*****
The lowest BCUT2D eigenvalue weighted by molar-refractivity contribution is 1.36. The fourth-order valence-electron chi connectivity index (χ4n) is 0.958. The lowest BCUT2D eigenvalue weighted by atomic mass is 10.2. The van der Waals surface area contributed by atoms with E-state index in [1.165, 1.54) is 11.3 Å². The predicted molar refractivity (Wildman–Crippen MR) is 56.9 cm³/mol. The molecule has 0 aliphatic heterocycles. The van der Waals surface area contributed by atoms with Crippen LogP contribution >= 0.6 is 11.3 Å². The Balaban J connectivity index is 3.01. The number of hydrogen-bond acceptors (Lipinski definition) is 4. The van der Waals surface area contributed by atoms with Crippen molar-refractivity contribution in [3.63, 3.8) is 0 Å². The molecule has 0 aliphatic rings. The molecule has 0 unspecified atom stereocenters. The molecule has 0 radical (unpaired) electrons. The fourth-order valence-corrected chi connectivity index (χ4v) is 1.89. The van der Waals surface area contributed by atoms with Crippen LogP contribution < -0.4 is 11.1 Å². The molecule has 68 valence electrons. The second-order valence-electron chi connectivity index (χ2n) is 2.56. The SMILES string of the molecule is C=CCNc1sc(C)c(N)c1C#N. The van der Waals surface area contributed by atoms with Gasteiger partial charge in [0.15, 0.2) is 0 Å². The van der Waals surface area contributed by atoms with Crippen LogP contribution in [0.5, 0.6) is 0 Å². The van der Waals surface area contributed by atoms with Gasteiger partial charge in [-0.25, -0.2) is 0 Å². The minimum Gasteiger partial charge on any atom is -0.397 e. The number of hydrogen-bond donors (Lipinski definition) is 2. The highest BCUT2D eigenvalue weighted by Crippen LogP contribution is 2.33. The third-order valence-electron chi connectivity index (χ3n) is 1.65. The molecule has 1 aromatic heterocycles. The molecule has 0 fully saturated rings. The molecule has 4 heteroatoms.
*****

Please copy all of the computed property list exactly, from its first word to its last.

The lowest BCUT2D eigenvalue weighted by molar-refractivity contribution is 1.36. The fourth-order valence-electron chi connectivity index (χ4n) is 0.958. The lowest BCUT2D eigenvalue weighted by atomic mass is 10.2. The van der Waals surface area contributed by atoms with E-state index in [1.165, 1.54) is 11.3 Å². The predicted molar refractivity (Wildman–Crippen MR) is 56.9 cm³/mol. The molecule has 0 aliphatic heterocycles. The van der Waals surface area contributed by atoms with Crippen LogP contribution >= 0.6 is 11.3 Å². The Balaban J connectivity index is 3.01. The number of hydrogen-bond acceptors (Lipinski definition) is 4. The van der Waals surface area contributed by atoms with Crippen molar-refractivity contribution in [3.63, 3.8) is 0 Å². The molecule has 0 aliphatic rings. The molecule has 0 unspecified atom stereocenters. The molecule has 0 radical (unpaired) electrons. The fourth-order valence-corrected chi connectivity index (χ4v) is 1.89. The van der Waals surface area contributed by atoms with Crippen LogP contribution < -0.4 is 11.1 Å². The molecule has 68 valence electrons. The second-order valence-electron chi connectivity index (χ2n) is 2.56. The SMILES string of the molecule is C=CCNc1sc(C)c(N)c1C#N. The van der Waals surface area contributed by atoms with Gasteiger partial charge in [0.15, 0.2) is 0 Å². The van der Waals surface area contributed by atoms with Crippen LogP contribution in [0.5, 0.6) is 0 Å². The van der Waals surface area contributed by atoms with Gasteiger partial charge in [-0.25, -0.2) is 0 Å². The minimum Gasteiger partial charge on any atom is -0.397 e. The number of hydrogen-bond donors (Lipinski definition) is 2. The highest BCUT2D eigenvalue weighted by Crippen LogP contribution is 2.33. The third-order valence-electron chi connectivity index (χ3n) is 1.65. The molecule has 1 aromatic heterocycles. The molecule has 0 fully saturated rings. The molecule has 4 heteroatoms.